But Wait, There’s More

There are several other published cloud standards, technical reports (TR), and technical specifications (TS) that were not addressed in the webinar including:

  • ISO/IEC 17826:2012, Information technology — Cloud Data Management Interface (CDMI)
  • ISO/IEC 19941:2017, Information technology — Cloud computing — Interoperability and portability
  • ISO/IEC 19944:2017, Information technology — Cloud computing — Cloud services and devices: data flow, data categories and data use
  • ISO/IEC 22624:2020, Information Technology — Cloud Computing — Taxonomy based data handling for cloud services
  • ISO/IEC TR 22678:2019, Information Technology — Cloud Computing — Guidance for policy development
  • ISO/IEC TS 23167:2018, Information Technology — Cloud Computing — Common technologies and techniques
  • ISO/IEC TR 23186:2018, Information Technology — Cloud Computing — Framework of trust for processing of multi-sourced data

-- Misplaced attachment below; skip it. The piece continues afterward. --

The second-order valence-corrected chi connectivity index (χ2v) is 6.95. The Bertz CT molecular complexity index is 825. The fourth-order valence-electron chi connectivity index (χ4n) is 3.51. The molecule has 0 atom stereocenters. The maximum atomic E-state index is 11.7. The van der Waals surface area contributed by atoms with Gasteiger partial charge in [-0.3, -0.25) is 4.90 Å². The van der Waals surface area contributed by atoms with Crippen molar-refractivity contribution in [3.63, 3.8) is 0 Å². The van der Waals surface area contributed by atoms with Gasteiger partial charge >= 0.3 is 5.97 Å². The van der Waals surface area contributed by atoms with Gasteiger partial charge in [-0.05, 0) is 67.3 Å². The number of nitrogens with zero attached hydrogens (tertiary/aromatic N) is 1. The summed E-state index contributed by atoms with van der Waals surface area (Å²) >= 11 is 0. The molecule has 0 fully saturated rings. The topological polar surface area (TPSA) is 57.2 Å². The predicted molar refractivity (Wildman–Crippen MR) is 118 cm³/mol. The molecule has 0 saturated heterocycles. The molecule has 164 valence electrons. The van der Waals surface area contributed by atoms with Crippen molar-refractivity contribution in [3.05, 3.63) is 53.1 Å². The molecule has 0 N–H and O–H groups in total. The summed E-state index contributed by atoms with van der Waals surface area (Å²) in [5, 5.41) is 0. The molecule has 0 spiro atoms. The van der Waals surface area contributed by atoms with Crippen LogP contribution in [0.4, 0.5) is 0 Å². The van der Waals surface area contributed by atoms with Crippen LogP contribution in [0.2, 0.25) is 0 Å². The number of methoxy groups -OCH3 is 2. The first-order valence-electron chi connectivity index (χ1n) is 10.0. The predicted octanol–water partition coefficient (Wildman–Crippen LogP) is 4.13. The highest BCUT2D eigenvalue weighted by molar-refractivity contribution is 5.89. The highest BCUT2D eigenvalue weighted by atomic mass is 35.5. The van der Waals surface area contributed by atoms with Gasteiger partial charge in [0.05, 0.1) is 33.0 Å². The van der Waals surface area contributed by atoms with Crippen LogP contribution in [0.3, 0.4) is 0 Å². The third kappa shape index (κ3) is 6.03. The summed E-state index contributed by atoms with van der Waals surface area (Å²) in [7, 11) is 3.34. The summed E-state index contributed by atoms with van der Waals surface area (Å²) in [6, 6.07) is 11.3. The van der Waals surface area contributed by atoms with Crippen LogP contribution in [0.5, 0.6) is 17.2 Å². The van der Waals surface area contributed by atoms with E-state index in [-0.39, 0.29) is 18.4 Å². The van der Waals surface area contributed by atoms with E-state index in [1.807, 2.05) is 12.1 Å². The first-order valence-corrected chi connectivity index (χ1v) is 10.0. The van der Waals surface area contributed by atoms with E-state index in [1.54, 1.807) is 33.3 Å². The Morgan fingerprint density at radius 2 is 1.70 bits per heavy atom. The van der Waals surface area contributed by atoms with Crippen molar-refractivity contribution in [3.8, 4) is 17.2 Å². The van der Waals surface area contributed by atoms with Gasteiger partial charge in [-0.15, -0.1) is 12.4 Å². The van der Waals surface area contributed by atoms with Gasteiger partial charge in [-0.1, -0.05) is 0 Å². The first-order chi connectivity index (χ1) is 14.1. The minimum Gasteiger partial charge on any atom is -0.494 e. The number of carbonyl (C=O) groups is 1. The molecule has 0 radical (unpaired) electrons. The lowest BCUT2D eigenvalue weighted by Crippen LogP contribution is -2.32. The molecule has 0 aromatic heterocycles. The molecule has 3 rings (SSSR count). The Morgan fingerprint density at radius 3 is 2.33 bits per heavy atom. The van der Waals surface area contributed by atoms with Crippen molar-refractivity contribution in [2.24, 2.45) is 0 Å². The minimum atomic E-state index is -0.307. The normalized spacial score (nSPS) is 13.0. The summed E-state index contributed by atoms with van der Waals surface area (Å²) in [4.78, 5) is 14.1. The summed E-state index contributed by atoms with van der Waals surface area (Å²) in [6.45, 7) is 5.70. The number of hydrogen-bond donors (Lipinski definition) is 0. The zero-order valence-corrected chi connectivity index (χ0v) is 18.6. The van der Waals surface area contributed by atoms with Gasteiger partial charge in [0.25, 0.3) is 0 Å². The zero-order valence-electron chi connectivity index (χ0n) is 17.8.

• ISO/IEC TR 23188:2020, Information Technology — Cloud Computing — Edge computing landscape

Additionally, there are several other cloud projects in various stages of development, including:

  • ISO/IEC AWI TR 3445, Information technology — Cloud computing — Guidance and best practices for cloud audits
  • ISO/IEC TR 23187, Information Technology — Cloud Computing — Interacting with cloud service partners (CSNs)
  • ISO/IEC 23613, Information Technology — Cloud Computing — Cloud service metering elements and billing modes
  • ISO/IEC 23751, Information Technology — Cloud Computing and distributed platforms — Data sharing agreement (DSA) framework
  • ISO/IEC 23951, Information Technology — Cloud Computing — Guidance for using the cloud SLA metric model

Cloud standardization continues to be an active area of work for ISO and there are likely to be many more standards to come.